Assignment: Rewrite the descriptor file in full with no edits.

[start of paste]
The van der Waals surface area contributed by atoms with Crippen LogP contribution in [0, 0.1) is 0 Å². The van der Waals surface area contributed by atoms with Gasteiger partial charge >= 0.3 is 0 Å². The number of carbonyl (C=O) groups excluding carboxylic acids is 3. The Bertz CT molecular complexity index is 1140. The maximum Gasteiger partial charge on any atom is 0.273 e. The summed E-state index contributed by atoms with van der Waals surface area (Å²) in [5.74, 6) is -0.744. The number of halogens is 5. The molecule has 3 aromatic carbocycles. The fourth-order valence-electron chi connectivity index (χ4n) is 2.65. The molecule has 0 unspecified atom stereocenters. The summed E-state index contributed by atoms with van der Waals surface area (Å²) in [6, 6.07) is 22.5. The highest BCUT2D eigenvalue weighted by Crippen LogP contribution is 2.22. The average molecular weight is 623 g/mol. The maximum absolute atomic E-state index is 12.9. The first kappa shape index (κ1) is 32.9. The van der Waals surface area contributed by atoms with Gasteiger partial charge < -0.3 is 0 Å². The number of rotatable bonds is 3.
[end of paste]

The van der Waals surface area contributed by atoms with Crippen LogP contribution in [0, 0.1) is 0 Å². The van der Waals surface area contributed by atoms with Gasteiger partial charge >= 0.3 is 0 Å². The number of carbonyl (C=O) groups excluding carboxylic acids is 3. The Bertz CT molecular complexity index is 1140. The maximum Gasteiger partial charge on any atom is 0.273 e. The summed E-state index contributed by atoms with van der Waals surface area (Å²) in [5.74, 6) is -0.744. The number of halogens is 5. The molecule has 3 aromatic carbocycles. The fourth-order valence-electron chi connectivity index (χ4n) is 2.65. The molecule has 0 unspecified atom stereocenters. The summed E-state index contributed by atoms with van der Waals surface area (Å²) in [6, 6.07) is 22.5. The highest BCUT2D eigenvalue weighted by Crippen LogP contribution is 2.22. The average molecular weight is 623 g/mol. The maximum absolute atomic E-state index is 12.9. The first kappa shape index (κ1) is 32.9. The van der Waals surface area contributed by atoms with Gasteiger partial charge < -0.3 is 0 Å². The number of rotatable bonds is 3.